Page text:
4. You Could Damage Your Furnace or Central Air System

Blocking vents in your home isn’t just bad for energy efficiency reasons, it can also do real damage to your heating or cooling system. A blocked furnace could become too hot and you could crack your home’s heat exchanger as a result. When you run your forced-air heating system air circulates through your home again and again. 

To circulate properly the air must exit all the vents and then go back to the heater through the cold air return. 

When vents are blocked air circulation slows down and that causes your furnace’s heat exchanger to get hotter than normal. When that happens there is a risk that it will crack and require replacement. That’s a seriously expensive repair and a much bigger concern than a raised utility bill because your furnace won’t function at all until it’s repaired.

A similar issue can occur when running a central air system with blocked vents. Slower moving air will cause the condenser to get colder than it’s meant to and sometimes turn into a block of ice. If your unit’s condenser coils cold to freeze and require replacement, which is also a very expensive repair task. No matter what time of year it is, covering your home’s air vents is a bad idea that can cost you money all while making your home less comfortable in the process. Fortunately, there’s a simple fix for this issue even if you can’t avoid blocking all the vents in your home. Consider getting an air vent diverter to resolve the problem.

What is an Air Vent Diverter/Deflector?

An air vent diverter is a simple plastic curved device that installs over top of an air vent with a pair of magnets. The diverter goes over top of the vent and redirects the air to head in a different direction. The diverters are affordable and simple to use, and they will enable you to put couches, beds and other raised furniture items over vents without cutting off the flow of air completely.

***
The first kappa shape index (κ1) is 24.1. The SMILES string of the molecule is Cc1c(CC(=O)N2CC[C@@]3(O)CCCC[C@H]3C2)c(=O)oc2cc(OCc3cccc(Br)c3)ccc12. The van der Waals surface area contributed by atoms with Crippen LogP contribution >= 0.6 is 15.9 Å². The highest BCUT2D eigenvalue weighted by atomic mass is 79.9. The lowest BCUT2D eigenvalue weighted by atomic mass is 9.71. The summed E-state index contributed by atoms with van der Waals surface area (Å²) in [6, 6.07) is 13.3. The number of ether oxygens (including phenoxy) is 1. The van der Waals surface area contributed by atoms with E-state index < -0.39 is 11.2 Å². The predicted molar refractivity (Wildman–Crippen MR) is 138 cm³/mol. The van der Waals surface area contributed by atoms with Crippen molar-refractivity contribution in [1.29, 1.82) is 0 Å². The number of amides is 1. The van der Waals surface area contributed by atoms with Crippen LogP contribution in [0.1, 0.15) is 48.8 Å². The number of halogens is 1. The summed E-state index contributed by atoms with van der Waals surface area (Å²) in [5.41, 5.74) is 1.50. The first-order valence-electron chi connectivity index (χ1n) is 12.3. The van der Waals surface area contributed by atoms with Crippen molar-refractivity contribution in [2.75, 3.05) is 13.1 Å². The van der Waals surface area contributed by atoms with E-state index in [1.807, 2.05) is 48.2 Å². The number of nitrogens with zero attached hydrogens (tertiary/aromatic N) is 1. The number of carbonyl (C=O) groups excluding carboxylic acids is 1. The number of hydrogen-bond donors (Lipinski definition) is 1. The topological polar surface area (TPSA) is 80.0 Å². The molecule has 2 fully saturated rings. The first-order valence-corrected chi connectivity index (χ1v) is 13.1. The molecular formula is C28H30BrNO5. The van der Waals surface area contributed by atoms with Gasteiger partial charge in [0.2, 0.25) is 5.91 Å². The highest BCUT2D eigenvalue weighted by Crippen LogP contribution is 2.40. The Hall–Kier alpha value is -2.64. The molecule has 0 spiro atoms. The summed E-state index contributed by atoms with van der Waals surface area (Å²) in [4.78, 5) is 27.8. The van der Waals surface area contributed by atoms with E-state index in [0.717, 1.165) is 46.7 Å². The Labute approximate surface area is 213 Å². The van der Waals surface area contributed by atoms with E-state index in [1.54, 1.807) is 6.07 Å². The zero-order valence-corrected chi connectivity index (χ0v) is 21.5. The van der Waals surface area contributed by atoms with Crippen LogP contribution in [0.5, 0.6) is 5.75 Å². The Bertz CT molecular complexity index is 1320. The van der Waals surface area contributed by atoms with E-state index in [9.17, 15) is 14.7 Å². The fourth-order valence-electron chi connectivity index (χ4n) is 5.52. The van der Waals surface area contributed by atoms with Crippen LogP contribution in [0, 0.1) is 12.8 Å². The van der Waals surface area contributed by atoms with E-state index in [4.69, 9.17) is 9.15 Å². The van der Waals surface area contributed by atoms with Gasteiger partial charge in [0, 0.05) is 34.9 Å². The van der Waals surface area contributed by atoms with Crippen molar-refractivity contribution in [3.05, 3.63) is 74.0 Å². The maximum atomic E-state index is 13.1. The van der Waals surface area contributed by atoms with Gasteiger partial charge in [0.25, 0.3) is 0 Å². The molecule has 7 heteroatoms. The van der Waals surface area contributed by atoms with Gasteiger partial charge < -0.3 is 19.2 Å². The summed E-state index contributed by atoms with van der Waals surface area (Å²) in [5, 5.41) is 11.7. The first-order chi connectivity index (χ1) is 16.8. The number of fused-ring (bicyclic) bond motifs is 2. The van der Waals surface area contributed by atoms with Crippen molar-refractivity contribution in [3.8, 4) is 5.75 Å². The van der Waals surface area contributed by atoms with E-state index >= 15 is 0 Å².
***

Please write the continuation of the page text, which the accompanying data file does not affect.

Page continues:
Many vent diverters are designed to contract and expand to fit multiple vent sizes, making them simple to install on vents around your home. These affordable devices are a good upgrade to obstructed vents in your home and can be a more convenient solution than rearranging your furniture. There are many different diverters available for sale today though, so be sure you get a product that fits your vents and allows air to move through unrestricted.  

Using Air Vent Deflectors:

To make use of an air vent deflector or diverter purchase an option that’s the same width as your vent is or get an adjustable product that will fit the width you need. Install the diverter by placing it over top of the vent and locking it into position with the magnets. Be sure to face the outlet from the deflector the direction you want the air to flow, preferably toward the center of the room. 

Position your furniture to allow pathways for your vent air to flow and set up your diverters carefully and you can achieve reliable air flow throughout your home.

It’s easy to restrict your home’s HVAC system without even realizing it. To maximize your home’s heating and cooling efficiency look around and ensure all your vents are flowing freely. Move furniture where necessary to unblock vents, but also consider using vent diverters to keep air flowing. Between these two measures you can help your home attain more even temperatures and improve the efficiency of your HVAC system to reduce your energy costs.

Sujatha Naidu

Passionate blogger and Technology enthusiast. I love DIY home projects, here I am sharing my experience.